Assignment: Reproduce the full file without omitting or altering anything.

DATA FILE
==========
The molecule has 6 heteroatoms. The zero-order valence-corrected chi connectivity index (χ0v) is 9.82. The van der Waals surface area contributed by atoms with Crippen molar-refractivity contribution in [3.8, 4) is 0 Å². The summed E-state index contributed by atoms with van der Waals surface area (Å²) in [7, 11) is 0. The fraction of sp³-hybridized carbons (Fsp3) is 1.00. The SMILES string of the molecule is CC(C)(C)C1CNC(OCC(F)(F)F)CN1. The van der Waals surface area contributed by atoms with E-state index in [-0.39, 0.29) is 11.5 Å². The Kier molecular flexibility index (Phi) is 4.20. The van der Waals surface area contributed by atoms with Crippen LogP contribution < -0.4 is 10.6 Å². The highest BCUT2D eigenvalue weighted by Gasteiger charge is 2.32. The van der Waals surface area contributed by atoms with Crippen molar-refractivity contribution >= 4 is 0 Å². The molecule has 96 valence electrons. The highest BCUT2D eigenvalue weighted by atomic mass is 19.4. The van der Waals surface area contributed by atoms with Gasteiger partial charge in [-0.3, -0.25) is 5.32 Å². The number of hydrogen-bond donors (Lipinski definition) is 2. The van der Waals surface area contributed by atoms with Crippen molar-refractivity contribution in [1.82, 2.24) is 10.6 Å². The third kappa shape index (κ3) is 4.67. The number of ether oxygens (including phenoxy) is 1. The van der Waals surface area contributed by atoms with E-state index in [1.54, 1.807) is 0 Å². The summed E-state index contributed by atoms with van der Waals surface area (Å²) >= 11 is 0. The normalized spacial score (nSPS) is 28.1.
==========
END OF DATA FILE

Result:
The molecule has 6 heteroatoms. The zero-order valence-corrected chi connectivity index (χ0v) is 9.82. The van der Waals surface area contributed by atoms with Crippen molar-refractivity contribution in [3.8, 4) is 0 Å². The summed E-state index contributed by atoms with van der Waals surface area (Å²) in [7, 11) is 0. The fraction of sp³-hybridized carbons (Fsp3) is 1.00. The SMILES string of the molecule is CC(C)(C)C1CNC(OCC(F)(F)F)CN1. The van der Waals surface area contributed by atoms with E-state index in [-0.39, 0.29) is 11.5 Å². The Kier molecular flexibility index (Phi) is 4.20. The van der Waals surface area contributed by atoms with Crippen LogP contribution < -0.4 is 10.6 Å². The highest BCUT2D eigenvalue weighted by Gasteiger charge is 2.32. The van der Waals surface area contributed by atoms with Crippen molar-refractivity contribution >= 4 is 0 Å². The molecule has 96 valence electrons. The highest BCUT2D eigenvalue weighted by atomic mass is 19.4. The van der Waals surface area contributed by atoms with Gasteiger partial charge in [-0.3, -0.25) is 5.32 Å². The number of hydrogen-bond donors (Lipinski definition) is 2. The van der Waals surface area contributed by atoms with Crippen molar-refractivity contribution in [1.82, 2.24) is 10.6 Å². The third kappa shape index (κ3) is 4.67. The number of ether oxygens (including phenoxy) is 1. The van der Waals surface area contributed by atoms with E-state index in [1.54, 1.807) is 0 Å². The summed E-state index contributed by atoms with van der Waals surface area (Å²) >= 11 is 0. The normalized spacial score (nSPS) is 28.1.